Consider a single locus carrying only two alleles represented by A and a with corresponding frequencies f(R) = p and f(r) = q respectively, then the genotype frequencies that can be assumed to be spontaneous mating under restricted conditions are
f(RR)= p2 for AA homozygotes
f(rr) = q2 for aa homozygotes
f(Rr) = 2pq for heterozygotes
The Hardy Weinberg equation is represented by the following equation:
p2 + q2 + 2pq = 1
In the exclusion of some kinds of factors including evolution, natural selection, genetic drift, etc. between one generation to another, the allele frequencies p and q tend to remain constant. This is how you can achieve equilibrium.
What is the Hardy Weinberg Principle?
The statute is named after G.H. Hardy and Wilhelm Weinberg. They were leaders in mathematically demonstrating this idea, also known as the Hardy-Weinberg equilibrium, law, model or theorem.
Hardy Weinberg principle is a theory which states that in the absence of disrupting factors, genetic diversity in a population would stay constant from one period to the next. In a large population with no destructive conditions, when mating is random, the law assumes that both genotype and allele frequencies will stay constant since they are in balance.
Hardy's work focused on debunking the view that existed in those days that a dominant allele tended to naturally increase in frequency.
Applications of Hardy Weinberg Law
Below mentioned are the applications of Hardy Weinberg law:-
The confusion over selection and dominance just isn't very exceptional in today's times. The Hardy-Weinberg genotype frequency tests are currently used to determine population stratification and other forms of non-random mating.
Genetic variations that change from mutation, genetic drift, migration, sexual selection and natural selection are persistently reflected by natural populations. A statistical criterion for a non-evolving population that can be contrasted with evolving populations is given by the Hardy-Weinberg rule.
Through this period, if the allele frequencies are recorded and calculated on the basis of the Hardy-Weinberg law values for the predicted frequencies, then it is possible to hypothesize operations that drive population evolution.
The law provides a template that is usually used to research the population genetics of diploid organisms as a point of origin that fulfills the common argument of a large population, random mating, no mutation, selection or migration.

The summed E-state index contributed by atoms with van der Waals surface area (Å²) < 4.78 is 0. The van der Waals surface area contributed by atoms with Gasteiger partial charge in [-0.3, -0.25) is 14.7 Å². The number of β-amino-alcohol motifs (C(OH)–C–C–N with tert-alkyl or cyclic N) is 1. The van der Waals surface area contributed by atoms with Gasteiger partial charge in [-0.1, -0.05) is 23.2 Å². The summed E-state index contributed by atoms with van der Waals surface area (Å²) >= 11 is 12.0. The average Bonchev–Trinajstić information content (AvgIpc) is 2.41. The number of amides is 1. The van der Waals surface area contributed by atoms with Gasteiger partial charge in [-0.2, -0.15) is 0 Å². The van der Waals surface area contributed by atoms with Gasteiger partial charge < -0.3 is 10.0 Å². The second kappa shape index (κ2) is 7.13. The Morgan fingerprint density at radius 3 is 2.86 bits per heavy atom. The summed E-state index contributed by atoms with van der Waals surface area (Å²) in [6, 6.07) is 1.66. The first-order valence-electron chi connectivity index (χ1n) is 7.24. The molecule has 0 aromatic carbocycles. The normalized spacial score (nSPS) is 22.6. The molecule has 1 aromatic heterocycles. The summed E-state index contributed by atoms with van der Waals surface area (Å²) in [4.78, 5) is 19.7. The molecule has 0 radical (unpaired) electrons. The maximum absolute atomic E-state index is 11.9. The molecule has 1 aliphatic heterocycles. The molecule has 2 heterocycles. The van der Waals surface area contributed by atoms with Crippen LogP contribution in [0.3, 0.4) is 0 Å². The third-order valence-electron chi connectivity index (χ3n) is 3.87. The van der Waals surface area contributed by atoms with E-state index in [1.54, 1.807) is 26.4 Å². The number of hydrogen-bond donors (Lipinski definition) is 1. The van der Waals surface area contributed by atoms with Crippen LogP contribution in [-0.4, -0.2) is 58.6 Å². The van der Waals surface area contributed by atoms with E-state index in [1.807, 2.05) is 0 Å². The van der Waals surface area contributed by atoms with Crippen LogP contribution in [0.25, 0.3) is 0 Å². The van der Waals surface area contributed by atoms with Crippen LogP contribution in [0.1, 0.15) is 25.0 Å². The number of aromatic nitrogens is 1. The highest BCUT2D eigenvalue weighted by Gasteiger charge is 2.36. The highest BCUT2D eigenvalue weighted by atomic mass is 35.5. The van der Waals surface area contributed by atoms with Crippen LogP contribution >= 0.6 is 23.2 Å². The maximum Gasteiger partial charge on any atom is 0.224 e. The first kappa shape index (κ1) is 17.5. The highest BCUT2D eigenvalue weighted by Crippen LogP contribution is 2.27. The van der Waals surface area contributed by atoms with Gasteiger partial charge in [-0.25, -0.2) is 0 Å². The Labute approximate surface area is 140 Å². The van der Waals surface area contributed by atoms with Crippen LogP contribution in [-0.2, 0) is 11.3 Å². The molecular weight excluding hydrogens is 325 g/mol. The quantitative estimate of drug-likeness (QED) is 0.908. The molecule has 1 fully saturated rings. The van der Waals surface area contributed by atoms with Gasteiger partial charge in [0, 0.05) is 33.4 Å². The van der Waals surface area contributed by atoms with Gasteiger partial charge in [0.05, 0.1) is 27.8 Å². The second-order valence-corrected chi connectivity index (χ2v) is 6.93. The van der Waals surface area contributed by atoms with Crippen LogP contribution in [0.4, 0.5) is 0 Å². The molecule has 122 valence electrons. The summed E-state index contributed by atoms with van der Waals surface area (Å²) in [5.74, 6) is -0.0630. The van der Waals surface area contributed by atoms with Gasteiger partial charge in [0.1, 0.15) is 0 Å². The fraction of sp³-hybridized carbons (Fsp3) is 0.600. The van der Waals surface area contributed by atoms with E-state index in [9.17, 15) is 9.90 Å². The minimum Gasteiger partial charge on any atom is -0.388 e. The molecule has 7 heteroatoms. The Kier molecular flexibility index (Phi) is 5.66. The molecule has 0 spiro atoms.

However, for haploid pathogens, the Hardy-Weinberg model is not valid. Each of the principles in this law is thus broken in the case that a population is not discovered in the Hardy Weinberg equilibrium equation.
This suggests that the population has been affected by selection, migration or non-random mating, where studies are taken out and theories are pursued in order to understand the mechanism behind its population's non-equilibrium.
Consider, for example, two or more alleles on the common chromosome, with 2 or more alleles in two separate loci. The frequency of allelic combinations reaches equilibrium as a consequence of genetic exchange through recombination occurring at regular intervals of time, across two syntenic loci.
Alleles are considered to be in a linkage disequilibrium if they are unable to reach an equilibrium, which is attributable to the inheritance of two or more connected alleles jointly, rather frequently than expected. These gene classes are known as supergenes as well.
In the case of total dominance, allele frequencies can be identified when Hardy-Weinberg equilibrium persists, where it would not be possible to distinguish among two genotypes. As a consequence of complete dominance of R over r, two genotypes RR and Rr sharing the same phenotype will help in deciding the allele frequencies from individual frequencies showing recessive phenotype rr. Here, the frequency of an individual should be equal to the frequency square of the recessive allele.
Significance of Hardy Weinberg Law
The significance of Hardy Weinberg law is that the model helps to evaluate the real genetic structure of a population over time. Only with the genetic composition, we would predict if the population was in equilibrium with Hardy-Weinberg (i.e., not evolving).
In evaluating the genetic variation present in a population, Hardy Weinberg law is essential and compares the real variation to the calculated value of Hardy Weinberg law if the population was in equilibrium. If the real frequency in a population varies from the predicted value, then it is an indicator of one or more assumptions being disrupted and violated, which can be further investigated. It also helps in predicting the prevalence of a negative recessive gene in the heterozygous carriers.